The most useful tests to obtain at the time of hypoglycemia are the plasma bicarbonate and urinary ketones because the presence or absence of these form the basis for the initial differential diagnosis as outlined in Figure 545-2. Acidemia may arise from ketosis or lactic acidosis. Ketosis suggests normal fasting adaptation, normal but shortened fasting adaptation (ketotic hypoglycemia), a defect in glycogenolysis, or a defect in counterregulatory hormone production. Lactic acidosis suggests a defect in gluconeogenesis. In contrast, the absence of acidemia suggests either hyperinsulinism or a fatty acid oxidation disorder. Both are associated with inappropriately low or absent urinary ketones but can be differentiated by plasma free fatty acid concentrations. With hyperinsulinism, lipolysis is suppressed and plasma free fatty acid concentrations are low. With a defect in fatty acid oxidation, lipolysis is activated normally and free fatty acid levels are increased. Thus, obtaining a blood sample for free fatty acids, b-hydroxybutyrate, and lactate at the time of hypoglycemia will provide valuable information on the likely site of the defect in fasting adaptation. The neonate with hypoglycemia due to pituitary deficiencies can have biochemical findings that resemble hyperinsulinism.
Measurements of the important hormonal regulators of fasting adaptation in the critical sample are also recommended. In children with hypoglycemia due to hyperinsulinism, insulin levels are often not dramatically elevated at the time of hypoglycemia (eFig. 545.1 ). For this specific reason, the glucagon stimulation test was developed. In the normal child, hepatic glycogen stores are depleted during fasting by the time hypoglycemia occurs. Administration of glucagon does not increase blood glucose. In contrast, in the child with hyperinsulinism, glycogenolysis is suppressed so that glycogen stores are inappropriately not depleted. Glucagon administration leads to a robust glycemic response (Δ blood glucose > 30 mg/dL).
Growth hormone and cortisol levels at the time of hypoglycemia may not provide reliable diagnostic information. However, consideration of hypopituitarism is important in the infant with hypoglycemia. The approach to diagnosis of these disorders is discussed in Chapters 521 and 523. Additional critical sample studies include an acylcarnitine profile, total and free carnitine, and urine organic acids, all of which provide clues to the diagnoses of specific defects in fatty acid oxidation, as discussed in Chapter 150.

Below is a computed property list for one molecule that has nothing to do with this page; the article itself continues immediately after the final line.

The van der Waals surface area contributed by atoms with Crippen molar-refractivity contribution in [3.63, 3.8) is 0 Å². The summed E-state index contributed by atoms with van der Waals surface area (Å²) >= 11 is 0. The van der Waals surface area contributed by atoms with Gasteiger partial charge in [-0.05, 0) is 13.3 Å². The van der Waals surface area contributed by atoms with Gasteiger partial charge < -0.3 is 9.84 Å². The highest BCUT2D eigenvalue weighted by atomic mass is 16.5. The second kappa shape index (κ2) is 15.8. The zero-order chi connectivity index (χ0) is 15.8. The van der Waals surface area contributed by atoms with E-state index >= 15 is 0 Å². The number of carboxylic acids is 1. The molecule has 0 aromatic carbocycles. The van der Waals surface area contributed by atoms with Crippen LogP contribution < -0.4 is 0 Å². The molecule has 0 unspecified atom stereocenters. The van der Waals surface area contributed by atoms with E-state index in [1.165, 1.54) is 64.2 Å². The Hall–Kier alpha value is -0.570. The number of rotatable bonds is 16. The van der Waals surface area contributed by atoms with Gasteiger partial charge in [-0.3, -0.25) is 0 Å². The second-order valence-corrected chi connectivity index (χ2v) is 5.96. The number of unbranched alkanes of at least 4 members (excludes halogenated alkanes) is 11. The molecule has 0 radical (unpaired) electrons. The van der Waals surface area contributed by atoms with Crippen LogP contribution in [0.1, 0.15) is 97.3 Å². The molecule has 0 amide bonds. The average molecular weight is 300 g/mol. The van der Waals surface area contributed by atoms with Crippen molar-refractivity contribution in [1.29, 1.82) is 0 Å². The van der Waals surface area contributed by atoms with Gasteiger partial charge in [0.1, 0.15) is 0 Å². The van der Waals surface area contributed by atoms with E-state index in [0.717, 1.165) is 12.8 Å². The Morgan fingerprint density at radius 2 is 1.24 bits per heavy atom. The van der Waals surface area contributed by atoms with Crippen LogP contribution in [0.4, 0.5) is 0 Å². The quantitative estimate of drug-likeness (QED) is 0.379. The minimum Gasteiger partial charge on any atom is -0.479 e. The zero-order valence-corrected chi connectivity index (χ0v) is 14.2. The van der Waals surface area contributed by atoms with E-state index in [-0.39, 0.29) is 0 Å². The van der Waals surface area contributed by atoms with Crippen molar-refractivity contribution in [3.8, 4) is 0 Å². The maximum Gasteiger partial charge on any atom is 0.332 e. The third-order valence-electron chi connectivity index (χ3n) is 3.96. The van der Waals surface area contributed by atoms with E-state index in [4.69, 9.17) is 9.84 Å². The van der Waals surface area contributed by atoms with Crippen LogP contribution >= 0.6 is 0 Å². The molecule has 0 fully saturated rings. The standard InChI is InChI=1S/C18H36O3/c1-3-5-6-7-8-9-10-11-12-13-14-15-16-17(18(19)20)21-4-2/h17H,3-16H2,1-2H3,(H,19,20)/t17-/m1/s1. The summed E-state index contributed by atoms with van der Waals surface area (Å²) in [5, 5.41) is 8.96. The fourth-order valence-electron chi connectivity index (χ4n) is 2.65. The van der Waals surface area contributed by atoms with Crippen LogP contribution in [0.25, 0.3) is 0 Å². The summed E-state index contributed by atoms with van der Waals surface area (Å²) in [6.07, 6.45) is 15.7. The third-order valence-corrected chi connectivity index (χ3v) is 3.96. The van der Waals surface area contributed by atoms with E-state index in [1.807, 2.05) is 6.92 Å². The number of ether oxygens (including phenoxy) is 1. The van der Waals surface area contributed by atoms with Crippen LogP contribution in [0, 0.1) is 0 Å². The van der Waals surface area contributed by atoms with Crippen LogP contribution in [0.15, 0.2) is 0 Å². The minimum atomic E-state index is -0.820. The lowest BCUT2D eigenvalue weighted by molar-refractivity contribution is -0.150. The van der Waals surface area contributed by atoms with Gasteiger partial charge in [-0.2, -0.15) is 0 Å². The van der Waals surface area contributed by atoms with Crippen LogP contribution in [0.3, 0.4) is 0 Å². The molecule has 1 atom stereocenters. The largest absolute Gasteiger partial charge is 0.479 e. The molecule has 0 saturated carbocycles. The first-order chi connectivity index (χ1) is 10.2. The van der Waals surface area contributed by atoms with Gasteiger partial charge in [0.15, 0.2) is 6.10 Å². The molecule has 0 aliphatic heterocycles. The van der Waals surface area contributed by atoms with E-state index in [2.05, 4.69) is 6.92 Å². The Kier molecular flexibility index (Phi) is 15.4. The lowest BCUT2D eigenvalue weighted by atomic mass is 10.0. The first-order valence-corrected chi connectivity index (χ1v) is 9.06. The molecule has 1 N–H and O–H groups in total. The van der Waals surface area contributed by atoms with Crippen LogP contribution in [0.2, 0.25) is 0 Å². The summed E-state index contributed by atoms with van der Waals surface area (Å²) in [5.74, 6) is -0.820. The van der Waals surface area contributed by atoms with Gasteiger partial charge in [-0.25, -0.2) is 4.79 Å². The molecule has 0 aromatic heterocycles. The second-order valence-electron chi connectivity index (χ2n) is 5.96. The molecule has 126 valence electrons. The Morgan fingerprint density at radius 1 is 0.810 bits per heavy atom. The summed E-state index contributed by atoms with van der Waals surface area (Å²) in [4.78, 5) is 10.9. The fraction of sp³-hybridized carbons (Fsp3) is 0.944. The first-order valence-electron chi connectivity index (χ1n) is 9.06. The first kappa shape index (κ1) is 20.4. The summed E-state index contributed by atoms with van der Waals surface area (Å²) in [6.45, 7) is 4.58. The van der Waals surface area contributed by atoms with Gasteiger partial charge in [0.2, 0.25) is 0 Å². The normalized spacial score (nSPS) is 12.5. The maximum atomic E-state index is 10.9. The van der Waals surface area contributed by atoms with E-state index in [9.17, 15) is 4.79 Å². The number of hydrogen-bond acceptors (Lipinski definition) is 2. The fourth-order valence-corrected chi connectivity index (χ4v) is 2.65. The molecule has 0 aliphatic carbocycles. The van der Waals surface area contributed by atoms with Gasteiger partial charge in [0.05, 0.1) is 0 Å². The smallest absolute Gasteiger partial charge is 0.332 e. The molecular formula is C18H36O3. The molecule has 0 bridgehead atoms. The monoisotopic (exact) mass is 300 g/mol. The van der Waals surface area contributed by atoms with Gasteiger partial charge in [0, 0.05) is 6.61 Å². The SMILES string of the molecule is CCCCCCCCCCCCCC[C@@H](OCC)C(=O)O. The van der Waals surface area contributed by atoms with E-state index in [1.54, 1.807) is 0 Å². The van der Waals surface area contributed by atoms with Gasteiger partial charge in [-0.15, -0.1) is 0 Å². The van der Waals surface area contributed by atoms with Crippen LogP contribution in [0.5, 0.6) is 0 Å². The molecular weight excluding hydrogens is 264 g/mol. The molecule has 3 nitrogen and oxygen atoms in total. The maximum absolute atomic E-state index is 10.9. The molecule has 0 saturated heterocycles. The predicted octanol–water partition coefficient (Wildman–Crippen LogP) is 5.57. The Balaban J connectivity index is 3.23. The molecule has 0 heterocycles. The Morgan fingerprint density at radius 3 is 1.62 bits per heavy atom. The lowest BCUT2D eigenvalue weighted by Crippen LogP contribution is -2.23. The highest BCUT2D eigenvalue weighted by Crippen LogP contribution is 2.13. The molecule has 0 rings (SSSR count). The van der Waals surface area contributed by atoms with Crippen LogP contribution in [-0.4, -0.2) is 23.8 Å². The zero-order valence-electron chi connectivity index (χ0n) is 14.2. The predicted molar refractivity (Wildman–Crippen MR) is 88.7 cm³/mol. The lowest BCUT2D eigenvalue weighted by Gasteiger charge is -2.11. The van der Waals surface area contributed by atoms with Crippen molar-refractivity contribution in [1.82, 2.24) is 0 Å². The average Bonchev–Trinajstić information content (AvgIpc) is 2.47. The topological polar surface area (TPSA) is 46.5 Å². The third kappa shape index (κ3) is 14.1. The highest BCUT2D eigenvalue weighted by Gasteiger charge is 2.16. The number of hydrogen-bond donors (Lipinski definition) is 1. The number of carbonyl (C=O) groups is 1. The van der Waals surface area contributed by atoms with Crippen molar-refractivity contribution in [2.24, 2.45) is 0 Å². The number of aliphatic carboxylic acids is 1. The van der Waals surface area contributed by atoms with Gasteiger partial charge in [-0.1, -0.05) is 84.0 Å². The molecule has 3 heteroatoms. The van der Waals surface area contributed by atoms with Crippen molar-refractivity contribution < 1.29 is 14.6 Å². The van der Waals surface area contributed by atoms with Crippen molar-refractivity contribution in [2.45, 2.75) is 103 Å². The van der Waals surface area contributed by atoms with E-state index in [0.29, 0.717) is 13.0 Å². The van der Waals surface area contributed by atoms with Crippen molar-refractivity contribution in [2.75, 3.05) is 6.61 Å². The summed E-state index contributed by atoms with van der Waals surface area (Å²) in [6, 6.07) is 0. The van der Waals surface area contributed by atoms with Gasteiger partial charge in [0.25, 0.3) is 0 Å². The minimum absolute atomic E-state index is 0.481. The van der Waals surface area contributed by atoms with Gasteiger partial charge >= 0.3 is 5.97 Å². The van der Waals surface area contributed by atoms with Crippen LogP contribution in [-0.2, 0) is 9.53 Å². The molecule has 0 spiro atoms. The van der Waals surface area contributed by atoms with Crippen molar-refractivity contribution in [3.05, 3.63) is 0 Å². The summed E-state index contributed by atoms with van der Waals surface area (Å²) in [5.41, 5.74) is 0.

Insulin secretion is normally triggered when glucose levels exceed 70 to 90 mg/dL, being controlled by a “thermostat-like” mechanism set by islet glucokinase. Hyperinsulinism refers to the group of hypoglycemic disorders that arise from dysregulated insulin secretion. In infants, hypoglycemia due to dysregulated insulin secretion can be a temporary issue, as occurs in the infant of the diabetic mother (discussed in Chapter 48) and in perinatal stress-induced hyperinsulinism. Alternatively, hyperinsulinism may arise from genetic defects in the pathways of insulin secretion. In the older child, acquired hyperinsulinism as a result of insulinoma, antibody-mediated processes, or medication, are considerations, but congenital defects remain a possibility. The hypoglycemia is frequently severe, and affected infants and children may require far more than the normal glucose infusion rate (6–8 mg/kg/min) to maintain blood glucose in the normal range (> 30–35 mg/kg/min).1-8
PERINATAL STRESS-INDUCED HYPERINSULINISM
Persistent hypoglycemia is common in infants born small for gestational age, to mothers with preeclampsia, or in the setting of other peripartum stress. Hyperinsulinism is now recognized as the cause of this persistent hypoglycemia,11,12 but the mechanism remains poorly understood.13 Perinatal stress-induced hyperinsulinism can last for a few days to several weeks, but may persist for 2 to 6 months.13
Perinatal stress-induced hyperinsulinism is generally amenable to treatment with diazoxide. Fluid retention due to diazoxide can be a limiting factor in its use in infants with significant prematurity and lung disease. In such infants, hydro-chlorothiazide or other diuretics are empirically initiated and signs of fluid retention monitored. If diazoxide is ineffective, octreotide or continuous feeds are an alternative therapy.
Congenital hyperinsulinism is the most common cause of recurrent hypoglycemia in the newborn. Our current understanding of glucose-stimulated insulin secretion is shown in Figure 545-3.
Mutations in the genes encoding sulfonylurea receptor-1 and Kir6.2, which compose the β-cell KATP channel, are responsible for the most common form of congenital hyperinsulinism, KATP hyperinsulinism.21Recessive and dominant22,23 forms of KATP hyperinsulinism result in dysfunction of all of the pancreatic islet cells (eFig. 545.2 ). The incidence of KATP hyperinsulinism is estimated to be 1/20,00 to 1/40,000 live births, with an increased incidence in Saudi Arabia, the Ashkenazi-Jewish population, and a subset of the Finnish population.24-27